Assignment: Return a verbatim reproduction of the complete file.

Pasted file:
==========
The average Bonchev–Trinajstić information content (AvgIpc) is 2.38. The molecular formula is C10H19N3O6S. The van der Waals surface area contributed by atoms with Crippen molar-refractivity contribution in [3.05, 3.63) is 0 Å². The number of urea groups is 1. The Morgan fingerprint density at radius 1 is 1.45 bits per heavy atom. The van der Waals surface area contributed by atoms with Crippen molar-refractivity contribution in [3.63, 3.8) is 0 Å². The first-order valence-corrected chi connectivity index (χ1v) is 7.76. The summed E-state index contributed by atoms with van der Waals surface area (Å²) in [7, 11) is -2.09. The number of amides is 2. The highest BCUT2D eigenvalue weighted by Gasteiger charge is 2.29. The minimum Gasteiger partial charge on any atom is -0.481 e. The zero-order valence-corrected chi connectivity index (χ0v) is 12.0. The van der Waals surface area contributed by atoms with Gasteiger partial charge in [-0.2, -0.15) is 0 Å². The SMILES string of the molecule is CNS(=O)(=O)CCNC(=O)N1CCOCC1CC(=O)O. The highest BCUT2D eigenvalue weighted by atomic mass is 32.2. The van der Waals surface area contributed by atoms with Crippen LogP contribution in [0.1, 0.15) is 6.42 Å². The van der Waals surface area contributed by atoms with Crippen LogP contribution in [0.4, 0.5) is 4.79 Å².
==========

The average Bonchev–Trinajstić information content (AvgIpc) is 2.38. The molecular formula is C10H19N3O6S. The van der Waals surface area contributed by atoms with Crippen molar-refractivity contribution in [3.05, 3.63) is 0 Å². The number of urea groups is 1. The Morgan fingerprint density at radius 1 is 1.45 bits per heavy atom. The van der Waals surface area contributed by atoms with Crippen molar-refractivity contribution in [3.63, 3.8) is 0 Å². The first-order valence-corrected chi connectivity index (χ1v) is 7.76. The summed E-state index contributed by atoms with van der Waals surface area (Å²) in [7, 11) is -2.09. The number of amides is 2. The highest BCUT2D eigenvalue weighted by Gasteiger charge is 2.29. The minimum Gasteiger partial charge on any atom is -0.481 e. The zero-order valence-corrected chi connectivity index (χ0v) is 12.0. The van der Waals surface area contributed by atoms with Gasteiger partial charge in [-0.2, -0.15) is 0 Å². The SMILES string of the molecule is CNS(=O)(=O)CCNC(=O)N1CCOCC1CC(=O)O. The highest BCUT2D eigenvalue weighted by atomic mass is 32.2. The van der Waals surface area contributed by atoms with Crippen LogP contribution in [0.1, 0.15) is 6.42 Å². The van der Waals surface area contributed by atoms with Crippen LogP contribution in [0.4, 0.5) is 4.79 Å².